Family Reunion

ATTENTION ONE AND ALL. Check out the trailer of the new film on Mission Hill: Good Morning Mission Hill. Check on where and when it’s being shown. And ask your local PBS station to show it if they are not already planning to.

Dear friends (and other readers),

deb in pool2

As I lolled lazily in the swimming pool (see above) in Bodega Bay –at our one every five-year family reunion) I thought mostly about my amazing and wonderful Larner family (descendants of my grandparents, Sara and Maylor Larner). I am lucky to have such interesting, kind, and engaged relatives. I also had time to think about absolutely nothing. Plus a little left over to think about “the world,” and my particular obsessions—public schooling and the democratic idea. How much does the sense of family that pervades my life and in my work in schools have a connection to my obsession about the future of both.

On my return home from California I joined a few friends at a local Hillsdale restaurant to celebrate the work of a colleague and friend—Nancy Mann—who has just retired from being the principal of Fannie Lou Hammer Freedom High School in the Bronx. She was a great CPESS humanities teacher and our union rep, and, along with Peter Steinberg, agreed to start a new CPESS-like school in the Bronx. She has just completed 20 (could it be?) years of inspiring leadership in that quite remarkable school. The occasion felt family-like.


Testing scandal

Dear readers,

I have been silent since June fourth because my car, without my consent, left the road and crashed into a field—totaling it, but fortunately not me. I’m very lucky to have escaped with minor damage, but enough to “lay me low” for the past month plus. But, when I read Rachel Aviv’s marvelous article about cheating to boost scores in Atlanta (July 2lst New Yorker) I felt propelled to respond. It is time to return.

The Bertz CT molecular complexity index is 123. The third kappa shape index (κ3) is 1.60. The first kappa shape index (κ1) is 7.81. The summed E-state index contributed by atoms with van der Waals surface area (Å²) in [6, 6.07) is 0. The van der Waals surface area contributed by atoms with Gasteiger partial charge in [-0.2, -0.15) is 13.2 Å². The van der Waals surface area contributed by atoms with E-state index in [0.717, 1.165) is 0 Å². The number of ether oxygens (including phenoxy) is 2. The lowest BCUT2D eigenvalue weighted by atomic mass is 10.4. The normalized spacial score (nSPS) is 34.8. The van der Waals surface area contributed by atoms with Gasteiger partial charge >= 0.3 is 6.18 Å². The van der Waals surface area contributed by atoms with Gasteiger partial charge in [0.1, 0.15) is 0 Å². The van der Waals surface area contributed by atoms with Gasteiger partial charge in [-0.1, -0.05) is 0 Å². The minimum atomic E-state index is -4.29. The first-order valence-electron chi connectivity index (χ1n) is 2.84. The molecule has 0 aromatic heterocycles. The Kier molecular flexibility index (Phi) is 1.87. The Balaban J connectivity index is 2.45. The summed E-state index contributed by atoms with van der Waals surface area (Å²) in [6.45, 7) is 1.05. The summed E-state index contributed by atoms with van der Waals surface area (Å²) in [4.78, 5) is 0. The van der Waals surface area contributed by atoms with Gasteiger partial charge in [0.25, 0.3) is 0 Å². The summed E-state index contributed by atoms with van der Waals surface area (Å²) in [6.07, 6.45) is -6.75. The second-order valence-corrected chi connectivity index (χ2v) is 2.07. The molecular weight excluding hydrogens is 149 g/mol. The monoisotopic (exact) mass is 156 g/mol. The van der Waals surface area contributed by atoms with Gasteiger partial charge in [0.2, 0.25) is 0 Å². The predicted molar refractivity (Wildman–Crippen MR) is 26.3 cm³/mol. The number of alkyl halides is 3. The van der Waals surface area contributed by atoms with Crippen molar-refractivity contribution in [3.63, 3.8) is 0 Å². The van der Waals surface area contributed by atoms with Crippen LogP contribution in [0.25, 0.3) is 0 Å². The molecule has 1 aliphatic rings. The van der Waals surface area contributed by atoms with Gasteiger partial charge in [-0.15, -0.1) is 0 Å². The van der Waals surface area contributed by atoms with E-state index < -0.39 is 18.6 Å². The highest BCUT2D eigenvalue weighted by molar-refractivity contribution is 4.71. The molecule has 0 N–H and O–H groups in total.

What a perceptive and clear account of an old wound. And done with a rare sympathy for the “villains”—teachers and administrators. Especially those far down the hierarchy. It is a subject about which I too have been unwisely silent for too long.

Aviv tracks math teacher Damany Lewis and his principal Christopher Waller and the life inside their middle school—starting in 2006 during Beverly Hall’s superintendency. She does not condone the many teachers who followed Lewis and Waller’s lead. But she describes the relentless, not quite inevitable path they each took to protect their students, the school and, of course, their own jobs too. They lost on all counts. But they are, I believe, only the tip of an iceberg that has been around for a very long time—and which the media has deliberately refused to take into account—and has in fact aided and abetted

I know personally.